Somebody needs to release an app with push notifications. I would think Google might be the best hope, so hopefully they'll get something out soon. I'd love to drop texting from my plan and just use GV, but it's pointless if you have to keep opening the app to see if someone has replied.

I don't understand why you can't/don't use the push notification for your Gmail account e-mail, and set up your texts to come into your e-mail inbox.
post #7 of 35
Quote:
Originally Posted by KingKuei View Post

As I recall, the major issue with Google's official GV app was the use of private APIs or otherwise that replaced existing functions on the phone itself. Unless Apple meant that the app itself contained similar function, but what I interpreted Apple's statement as was that Google GV app essentially replaced the Phone dialer and voicemail panels with that of GV.

Also had a sync issue with the Google address book which could result in overwriting information in the Mac address book. I had some experience with that through the Mac-side Google address book and it really ticked me off. There were small bugs such as the Mac sending its nice contact images to Google, Google compressing and cropping them for its service, and then sending the compressed/cropped images back to the Mac later, causing a loss of the nice originals. It sounded very much like something Apple mentioned after the rejection.

I still don't use the Google address book sync because of that.
I hope it was fixed quite some time ago.
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post #8 of 35
It is an obvious move by Google at this moment.
Google is being sued by Oracle for Android platform and thus it is important for Google to move on from Android and encourage users to use Chrome OS.

WebApps using HTML5 is what Google wants to focus on, little earlier than they hoped and us expected.
post #9 of 35
Quote:
Originally Posted by Sgt Zeppelin View Post

Somebody needs to release an app with push notifications. I would think Google might be the best hope, so hopefully they'll get something out soon. I'd love to drop texting from my plan and just use GV, but it's pointless if you have to keep opening the app to see if someone has replied.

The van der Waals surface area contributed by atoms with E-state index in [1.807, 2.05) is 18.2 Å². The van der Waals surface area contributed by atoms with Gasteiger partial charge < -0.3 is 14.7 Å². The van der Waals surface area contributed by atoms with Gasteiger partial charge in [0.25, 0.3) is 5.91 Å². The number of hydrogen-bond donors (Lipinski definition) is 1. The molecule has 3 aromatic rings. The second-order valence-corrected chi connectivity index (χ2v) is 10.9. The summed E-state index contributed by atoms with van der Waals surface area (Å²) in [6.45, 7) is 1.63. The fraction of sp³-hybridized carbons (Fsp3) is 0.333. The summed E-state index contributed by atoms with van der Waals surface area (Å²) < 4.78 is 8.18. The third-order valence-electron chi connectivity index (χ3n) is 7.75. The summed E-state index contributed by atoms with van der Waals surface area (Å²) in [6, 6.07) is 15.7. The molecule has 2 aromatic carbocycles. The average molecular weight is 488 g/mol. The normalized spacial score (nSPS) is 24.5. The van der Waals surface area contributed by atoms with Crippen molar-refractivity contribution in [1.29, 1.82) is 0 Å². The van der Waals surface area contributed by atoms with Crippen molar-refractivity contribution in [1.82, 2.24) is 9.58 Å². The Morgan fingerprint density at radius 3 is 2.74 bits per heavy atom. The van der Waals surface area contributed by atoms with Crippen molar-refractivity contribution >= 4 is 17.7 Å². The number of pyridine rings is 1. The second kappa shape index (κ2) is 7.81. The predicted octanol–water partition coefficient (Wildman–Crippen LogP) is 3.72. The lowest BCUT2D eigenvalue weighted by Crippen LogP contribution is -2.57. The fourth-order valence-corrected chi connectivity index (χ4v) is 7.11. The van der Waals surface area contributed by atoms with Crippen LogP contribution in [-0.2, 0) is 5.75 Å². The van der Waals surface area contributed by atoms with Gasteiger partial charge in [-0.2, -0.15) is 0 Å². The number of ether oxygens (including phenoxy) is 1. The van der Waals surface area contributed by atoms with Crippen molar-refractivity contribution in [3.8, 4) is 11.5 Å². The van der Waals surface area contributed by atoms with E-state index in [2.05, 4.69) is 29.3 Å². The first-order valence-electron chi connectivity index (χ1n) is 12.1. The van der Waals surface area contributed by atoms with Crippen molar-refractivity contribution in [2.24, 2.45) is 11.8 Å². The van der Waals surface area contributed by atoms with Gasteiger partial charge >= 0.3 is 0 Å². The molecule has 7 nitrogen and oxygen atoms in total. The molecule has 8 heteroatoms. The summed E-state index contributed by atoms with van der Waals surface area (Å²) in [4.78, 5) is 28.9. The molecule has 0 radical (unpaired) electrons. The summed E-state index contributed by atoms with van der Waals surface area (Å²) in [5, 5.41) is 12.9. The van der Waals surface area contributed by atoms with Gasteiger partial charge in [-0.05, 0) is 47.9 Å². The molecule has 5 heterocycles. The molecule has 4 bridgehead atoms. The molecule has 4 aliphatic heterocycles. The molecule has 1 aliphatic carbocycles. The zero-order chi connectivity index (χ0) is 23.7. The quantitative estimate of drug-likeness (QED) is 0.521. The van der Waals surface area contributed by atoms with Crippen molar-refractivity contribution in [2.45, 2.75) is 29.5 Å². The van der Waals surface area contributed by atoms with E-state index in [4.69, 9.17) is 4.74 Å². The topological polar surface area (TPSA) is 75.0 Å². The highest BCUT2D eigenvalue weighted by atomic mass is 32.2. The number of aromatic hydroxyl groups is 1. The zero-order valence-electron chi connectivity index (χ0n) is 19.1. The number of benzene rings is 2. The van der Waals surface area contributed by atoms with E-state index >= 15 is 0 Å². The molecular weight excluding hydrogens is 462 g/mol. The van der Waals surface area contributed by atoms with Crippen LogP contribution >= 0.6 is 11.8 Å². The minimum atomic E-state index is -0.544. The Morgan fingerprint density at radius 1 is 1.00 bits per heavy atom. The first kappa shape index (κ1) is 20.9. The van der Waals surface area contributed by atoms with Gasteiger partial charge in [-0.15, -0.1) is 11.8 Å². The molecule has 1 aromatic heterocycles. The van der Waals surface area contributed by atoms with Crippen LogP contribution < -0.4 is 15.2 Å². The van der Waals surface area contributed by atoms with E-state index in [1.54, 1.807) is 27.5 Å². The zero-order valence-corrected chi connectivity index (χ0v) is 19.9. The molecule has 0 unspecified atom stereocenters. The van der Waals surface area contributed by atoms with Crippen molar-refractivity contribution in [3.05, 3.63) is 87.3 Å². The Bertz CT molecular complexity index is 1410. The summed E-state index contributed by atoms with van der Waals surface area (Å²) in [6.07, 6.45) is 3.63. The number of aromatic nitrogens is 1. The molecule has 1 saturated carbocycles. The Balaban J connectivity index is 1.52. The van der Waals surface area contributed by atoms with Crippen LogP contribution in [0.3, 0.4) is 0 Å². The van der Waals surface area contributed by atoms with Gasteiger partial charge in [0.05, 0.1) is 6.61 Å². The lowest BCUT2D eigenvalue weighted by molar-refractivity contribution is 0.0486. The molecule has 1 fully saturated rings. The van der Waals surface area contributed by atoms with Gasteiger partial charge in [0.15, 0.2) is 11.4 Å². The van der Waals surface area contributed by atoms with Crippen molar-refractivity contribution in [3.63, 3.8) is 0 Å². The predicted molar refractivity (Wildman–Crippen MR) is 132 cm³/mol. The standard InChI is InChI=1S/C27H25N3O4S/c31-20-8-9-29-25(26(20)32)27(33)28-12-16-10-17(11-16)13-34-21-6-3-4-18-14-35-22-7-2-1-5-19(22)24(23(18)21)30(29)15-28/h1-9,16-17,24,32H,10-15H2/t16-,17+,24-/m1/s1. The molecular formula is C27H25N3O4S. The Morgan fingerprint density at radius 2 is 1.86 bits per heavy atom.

I forward my voicemail alerts and texts to the free Boxcar service. Their push notifications work pretty well.
post #10 of 35
Quote:
In a letter to the FCC, Apple claimed it was reviewing the Google Voice application, but had not outright rejected it. Over a year passed, however, with no word on its official acceptance or rejection.

What a disgrace...
post #11 of 35
Quote:
Originally Posted by Loptimist View Post

It is an obvious move by Google at this moment.
Google is being sued by Oracle for Android platform and thus it is important for Google to move on from Android and encourage users to use Chrome OS.

WebApps using HTML5 is what Google wants to focus on, little earlier than they hoped and us expected.

So you're assuming that the Oracle lawsuit is going to be serious trouble for Google?
And beyond the assumption above, that this is motivation for the answer here?

That's a big stretch...
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post #12 of 35
Wow, this news story has absolutely ZERO new news! What a waste!
post #13 of 35
It's no surprise that they have little desire to update and resubmit the app after they put so much work into their web app.
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post #14 of 35
Quote:
Originally Posted by cmf2 View Post

It's no surprise that they have little desire to update and resubmit the app after they put so much work into their web app.

There is precious little logic to your conclusion.

There are plenty of companies who put effort into making native apps for a variety of smartphone operating systems and building mobile websites/webapps.
post #15 of 35
Quote:
Originally Posted by cvaldes1831 View Post

There is precious little logic to your conclusion.

There are plenty of companies who put effort into making native apps for a variety of smartphone operating systems and building mobile websites/webapps.

There's precious little logic to your assumption that Google engineers don't have feelings. Don't overthink my comment. If you worked for Google, I'm sure you'd be a little frustrated with how this whole process played out.
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post #16 of 35
Google makes business decisions by quantifying data, not by emotions.

The feelings of individual employees don't really register for Google. They're statistically insignificant.

That's how Google rolls.

Lol, maybe I just said that Google has figured out they aren't going to make any money from Google Voice.
post #17 of 35
Quote:
Originally Posted by libertyforall View Post

Wow, this news story has absolutely ZERO new news! What a waste!

Yeah, it is basically telling us what Google is NOT doing. How is that "news" or rumor?

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post #18 of 35
Apple seems to be interested in doing anything to undercut the cellphone companies, and their dependence on them.
post #19 of 35
Quote:
Originally Posted by KingKuei View Post